Investigators: Secret CIA files could help Chile
Sunday, February 27, 2011; 12:01 AM
SANTIAGO, Chile -- Survivors of Gen. Augusto Pinochet's dictatorship are hoping Barack Obama's visit next month will lead to the release of more classified U.S. documents that could be critical to prosecuting the Chilean agents responsible for torturing and killing leftists decades ago.
They say the U.S. president's visit should also encourage their own government to make good on its promises to deal more forcefully with the darkest period in Chile's political history.
Of all the Latin American countries that have shaken off dictatorships, none has made greater strides than Chile in convicting those responsible for torturing and killing political opponents. The U.S. has helped by declassifying huge troves of documents revealing what it knew about the Sept. 11, 1973 coup - Chile's own 9/11 - and the bloody crackdown that lasted through the 1980s.
But more documents remain classified, and in the files made public, names were redacted, so hundreds of investigations remain stymied.
Authorities are under particular pressure from the daughters of two presidents whose deaths remain shrouded in mystery - Salvador Allende, who was said to have committed suicide as Pinochet's troops seized the presidential palace in 1973, and his predecessor Eduardo Frei Montalva, allegedly poisoned during routine hernia surgery in 1982, when he was a leading critic of the dictatorship.
"Precisely because there has been such a radical change in the politics of the United States that we believe in the human rights (policies) of President Obama, this is the moment - if he's coming to Chile he can receive the official requests and petitions," Carmen Frei, daughter of Frei Montalva, told Chile's Radio Cooperativa.
Allende's daughter, Sen. Isabel Allende, said the coup "represents an unpaid debt for the justice system, to acknowledge the numerous crimes committed that day, identify those who participated, establishing their criminal responsibilities and knowing the entire truth of that day."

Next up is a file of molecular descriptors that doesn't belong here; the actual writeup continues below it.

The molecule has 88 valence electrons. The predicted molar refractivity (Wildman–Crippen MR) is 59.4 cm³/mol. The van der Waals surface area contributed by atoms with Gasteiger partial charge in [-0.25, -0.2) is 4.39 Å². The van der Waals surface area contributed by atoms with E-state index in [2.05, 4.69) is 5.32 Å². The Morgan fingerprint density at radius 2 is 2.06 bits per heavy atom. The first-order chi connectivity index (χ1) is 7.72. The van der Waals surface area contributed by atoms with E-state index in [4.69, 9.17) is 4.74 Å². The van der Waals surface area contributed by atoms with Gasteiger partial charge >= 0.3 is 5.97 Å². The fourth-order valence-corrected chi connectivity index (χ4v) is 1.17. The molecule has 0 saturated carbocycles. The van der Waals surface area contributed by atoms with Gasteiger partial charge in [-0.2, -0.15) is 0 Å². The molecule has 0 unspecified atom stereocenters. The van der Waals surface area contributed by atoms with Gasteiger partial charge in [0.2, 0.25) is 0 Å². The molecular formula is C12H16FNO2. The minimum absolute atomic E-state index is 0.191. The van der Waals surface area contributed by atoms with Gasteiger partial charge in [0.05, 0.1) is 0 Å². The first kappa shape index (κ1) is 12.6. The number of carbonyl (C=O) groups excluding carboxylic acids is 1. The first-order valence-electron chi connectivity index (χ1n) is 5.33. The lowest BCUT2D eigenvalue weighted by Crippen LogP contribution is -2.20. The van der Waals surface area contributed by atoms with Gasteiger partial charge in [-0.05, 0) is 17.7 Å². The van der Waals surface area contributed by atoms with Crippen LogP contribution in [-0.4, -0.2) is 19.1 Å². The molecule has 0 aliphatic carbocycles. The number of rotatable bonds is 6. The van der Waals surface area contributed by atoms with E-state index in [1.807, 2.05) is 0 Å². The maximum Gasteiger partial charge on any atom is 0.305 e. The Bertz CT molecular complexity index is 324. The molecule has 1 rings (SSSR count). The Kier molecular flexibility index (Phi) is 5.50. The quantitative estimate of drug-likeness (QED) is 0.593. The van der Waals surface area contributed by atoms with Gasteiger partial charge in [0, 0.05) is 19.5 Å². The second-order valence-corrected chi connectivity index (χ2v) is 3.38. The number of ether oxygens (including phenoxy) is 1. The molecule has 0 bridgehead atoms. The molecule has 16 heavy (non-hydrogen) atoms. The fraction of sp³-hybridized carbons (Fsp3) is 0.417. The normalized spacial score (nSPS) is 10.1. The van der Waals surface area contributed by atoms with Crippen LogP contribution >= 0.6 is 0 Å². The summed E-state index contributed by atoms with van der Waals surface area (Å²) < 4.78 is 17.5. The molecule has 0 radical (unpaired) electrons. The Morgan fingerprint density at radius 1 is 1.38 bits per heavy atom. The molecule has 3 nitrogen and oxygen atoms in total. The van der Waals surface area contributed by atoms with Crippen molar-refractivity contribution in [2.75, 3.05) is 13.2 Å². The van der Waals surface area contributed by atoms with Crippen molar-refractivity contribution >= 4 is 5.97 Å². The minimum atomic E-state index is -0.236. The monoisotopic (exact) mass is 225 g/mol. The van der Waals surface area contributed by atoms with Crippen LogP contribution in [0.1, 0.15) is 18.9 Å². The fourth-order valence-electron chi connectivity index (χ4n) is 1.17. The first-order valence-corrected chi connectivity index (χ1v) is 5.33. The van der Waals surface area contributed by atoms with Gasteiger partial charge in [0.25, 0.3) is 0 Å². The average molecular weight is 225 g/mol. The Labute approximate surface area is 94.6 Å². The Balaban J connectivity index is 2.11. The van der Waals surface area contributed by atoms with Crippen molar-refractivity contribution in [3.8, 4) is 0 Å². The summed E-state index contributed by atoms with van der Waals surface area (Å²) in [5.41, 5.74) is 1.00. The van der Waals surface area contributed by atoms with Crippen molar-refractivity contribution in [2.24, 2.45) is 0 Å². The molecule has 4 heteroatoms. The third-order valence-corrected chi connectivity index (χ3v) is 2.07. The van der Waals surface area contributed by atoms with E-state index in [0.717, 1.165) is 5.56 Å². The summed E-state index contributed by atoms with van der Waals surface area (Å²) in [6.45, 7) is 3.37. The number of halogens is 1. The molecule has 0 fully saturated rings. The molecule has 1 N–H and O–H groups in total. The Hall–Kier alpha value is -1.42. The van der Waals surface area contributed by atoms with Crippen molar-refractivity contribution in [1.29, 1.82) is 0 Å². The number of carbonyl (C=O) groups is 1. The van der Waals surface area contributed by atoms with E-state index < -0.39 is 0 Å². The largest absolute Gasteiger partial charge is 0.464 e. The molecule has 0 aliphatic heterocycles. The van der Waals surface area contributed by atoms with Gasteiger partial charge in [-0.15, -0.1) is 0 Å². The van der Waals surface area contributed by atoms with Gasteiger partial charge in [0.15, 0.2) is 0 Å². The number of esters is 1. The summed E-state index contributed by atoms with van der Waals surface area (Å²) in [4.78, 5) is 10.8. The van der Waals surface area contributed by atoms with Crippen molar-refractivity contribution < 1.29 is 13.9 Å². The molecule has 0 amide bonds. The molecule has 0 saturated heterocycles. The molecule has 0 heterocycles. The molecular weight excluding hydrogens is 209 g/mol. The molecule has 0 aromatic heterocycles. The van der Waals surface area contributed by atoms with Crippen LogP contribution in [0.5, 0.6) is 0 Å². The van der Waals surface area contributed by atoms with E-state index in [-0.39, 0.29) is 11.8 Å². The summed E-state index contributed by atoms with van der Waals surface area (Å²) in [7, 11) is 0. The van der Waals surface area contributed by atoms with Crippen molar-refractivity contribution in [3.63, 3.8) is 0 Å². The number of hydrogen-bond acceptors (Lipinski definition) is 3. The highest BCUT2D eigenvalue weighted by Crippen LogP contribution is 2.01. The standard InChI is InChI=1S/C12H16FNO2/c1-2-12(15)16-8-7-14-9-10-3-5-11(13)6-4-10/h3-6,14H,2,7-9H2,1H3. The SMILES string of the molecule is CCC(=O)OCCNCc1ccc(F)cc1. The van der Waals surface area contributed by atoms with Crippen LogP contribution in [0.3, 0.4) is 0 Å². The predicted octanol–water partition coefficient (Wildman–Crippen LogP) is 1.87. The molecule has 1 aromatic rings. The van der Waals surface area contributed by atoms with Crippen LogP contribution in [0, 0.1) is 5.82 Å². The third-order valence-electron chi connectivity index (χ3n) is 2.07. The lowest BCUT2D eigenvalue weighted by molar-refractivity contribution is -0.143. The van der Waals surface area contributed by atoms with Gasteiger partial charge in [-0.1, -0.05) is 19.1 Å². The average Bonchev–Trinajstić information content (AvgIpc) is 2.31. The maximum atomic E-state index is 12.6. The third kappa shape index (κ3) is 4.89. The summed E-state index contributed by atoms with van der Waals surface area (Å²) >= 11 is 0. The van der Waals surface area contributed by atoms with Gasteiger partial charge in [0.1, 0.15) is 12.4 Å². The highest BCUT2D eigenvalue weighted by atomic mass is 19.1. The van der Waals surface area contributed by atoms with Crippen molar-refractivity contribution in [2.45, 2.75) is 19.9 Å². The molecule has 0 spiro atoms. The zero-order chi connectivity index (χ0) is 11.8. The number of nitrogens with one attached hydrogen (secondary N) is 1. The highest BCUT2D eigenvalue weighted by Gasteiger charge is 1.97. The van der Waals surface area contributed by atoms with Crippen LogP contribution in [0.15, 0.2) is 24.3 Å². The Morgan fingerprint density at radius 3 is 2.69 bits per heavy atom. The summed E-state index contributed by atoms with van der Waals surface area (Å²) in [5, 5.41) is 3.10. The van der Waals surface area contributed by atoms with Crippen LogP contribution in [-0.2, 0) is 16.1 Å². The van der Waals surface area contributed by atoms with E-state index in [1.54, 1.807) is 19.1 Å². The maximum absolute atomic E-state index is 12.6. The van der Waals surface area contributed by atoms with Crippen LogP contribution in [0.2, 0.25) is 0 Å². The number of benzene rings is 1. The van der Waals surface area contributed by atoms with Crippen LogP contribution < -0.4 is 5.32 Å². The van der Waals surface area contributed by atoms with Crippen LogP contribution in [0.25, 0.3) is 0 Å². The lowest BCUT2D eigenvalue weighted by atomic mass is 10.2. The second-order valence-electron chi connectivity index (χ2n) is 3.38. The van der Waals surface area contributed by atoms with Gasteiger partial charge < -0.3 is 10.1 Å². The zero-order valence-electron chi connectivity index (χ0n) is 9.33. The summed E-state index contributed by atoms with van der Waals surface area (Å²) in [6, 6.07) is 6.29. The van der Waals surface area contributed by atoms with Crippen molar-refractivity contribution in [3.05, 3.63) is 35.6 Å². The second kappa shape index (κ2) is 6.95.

Chile's Supreme Court recently ordered investigative judge Mario Carroza to probe Allende's death along with 725 others whose cases were never prosecuted. Another judge, Alejandro Madrid began probing Frei Montalva's death in 2002, and has charged six people, including doctors and former Pinochet spies, with poisoning him and covering up his death by removing his bodily fluids and organs.
While American experts did some tests on his remains, the U.S. government turned down several other requests for evidence because they lacked formal support from the executive branches of both countries, according to a Dec. 11, 2009 U.S. Embassy review recently made public through WikiLeaks.
Already in 1975, The U.S. Senate's Church Committee concluded that U.S. President Richard Nixon and his national security adviser, Henry Kissinger had spent millions interfering with Chilean elections, destabilizing Allende's socialist economy and directing conspiracies with Chilean military figures to drive him from office.
More details of the historical record later came out after a campaign led by Peter Kornbluh, author of "The Pinochet File," which summarized some of the more than 25,000 U.S. documents declassified by the Clinton administration.
"The Obama administration has the opportunity to practice archival diplomacy in these investigations" by sharing uncensored versions of the documents with Chilean judges, Kornbluh told The Associated Press.